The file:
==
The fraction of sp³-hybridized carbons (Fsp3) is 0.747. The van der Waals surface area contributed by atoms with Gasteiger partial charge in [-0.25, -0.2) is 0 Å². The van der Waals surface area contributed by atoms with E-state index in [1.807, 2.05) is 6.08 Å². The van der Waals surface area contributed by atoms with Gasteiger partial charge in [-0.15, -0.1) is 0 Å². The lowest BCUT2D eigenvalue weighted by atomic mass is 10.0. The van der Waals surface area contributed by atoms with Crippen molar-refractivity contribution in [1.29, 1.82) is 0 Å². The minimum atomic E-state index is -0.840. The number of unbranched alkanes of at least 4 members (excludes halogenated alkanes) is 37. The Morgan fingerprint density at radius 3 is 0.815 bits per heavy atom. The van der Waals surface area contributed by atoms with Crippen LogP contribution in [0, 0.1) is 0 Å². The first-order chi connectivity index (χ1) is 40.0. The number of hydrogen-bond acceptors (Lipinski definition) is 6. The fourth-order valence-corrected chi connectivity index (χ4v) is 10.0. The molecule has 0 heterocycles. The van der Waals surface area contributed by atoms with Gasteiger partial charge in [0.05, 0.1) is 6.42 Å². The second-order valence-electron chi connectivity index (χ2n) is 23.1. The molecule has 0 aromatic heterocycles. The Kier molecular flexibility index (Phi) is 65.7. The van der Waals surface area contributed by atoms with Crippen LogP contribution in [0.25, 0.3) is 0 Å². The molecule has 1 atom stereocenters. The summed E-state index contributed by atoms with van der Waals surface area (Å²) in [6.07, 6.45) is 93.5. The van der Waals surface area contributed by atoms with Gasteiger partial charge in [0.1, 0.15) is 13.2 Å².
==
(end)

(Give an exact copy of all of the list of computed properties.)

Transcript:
The fraction of sp³-hybridized carbons (Fsp3) is 0.747. The van der Waals surface area contributed by atoms with Gasteiger partial charge in [-0.25, -0.2) is 0 Å². The van der Waals surface area contributed by atoms with E-state index in [1.807, 2.05) is 6.08 Å². The van der Waals surface area contributed by atoms with Gasteiger partial charge in [-0.15, -0.1) is 0 Å². The lowest BCUT2D eigenvalue weighted by atomic mass is 10.0. The van der Waals surface area contributed by atoms with Crippen molar-refractivity contribution in [1.29, 1.82) is 0 Å². The minimum atomic E-state index is -0.840. The number of unbranched alkanes of at least 4 members (excludes halogenated alkanes) is 37. The Morgan fingerprint density at radius 3 is 0.815 bits per heavy atom. The van der Waals surface area contributed by atoms with Crippen LogP contribution in [0, 0.1) is 0 Å². The first-order chi connectivity index (χ1) is 40.0. The number of hydrogen-bond acceptors (Lipinski definition) is 6. The fourth-order valence-corrected chi connectivity index (χ4v) is 10.0. The molecule has 0 heterocycles. The van der Waals surface area contributed by atoms with Gasteiger partial charge in [0.05, 0.1) is 6.42 Å². The second-order valence-electron chi connectivity index (χ2n) is 23.1. The molecule has 0 aromatic heterocycles. The Kier molecular flexibility index (Phi) is 65.7. The van der Waals surface area contributed by atoms with Crippen LogP contribution in [0.25, 0.3) is 0 Å². The molecule has 1 atom stereocenters. The summed E-state index contributed by atoms with van der Waals surface area (Å²) in [6.07, 6.45) is 93.5. The van der Waals surface area contributed by atoms with Gasteiger partial charge in [0.1, 0.15) is 13.2 Å².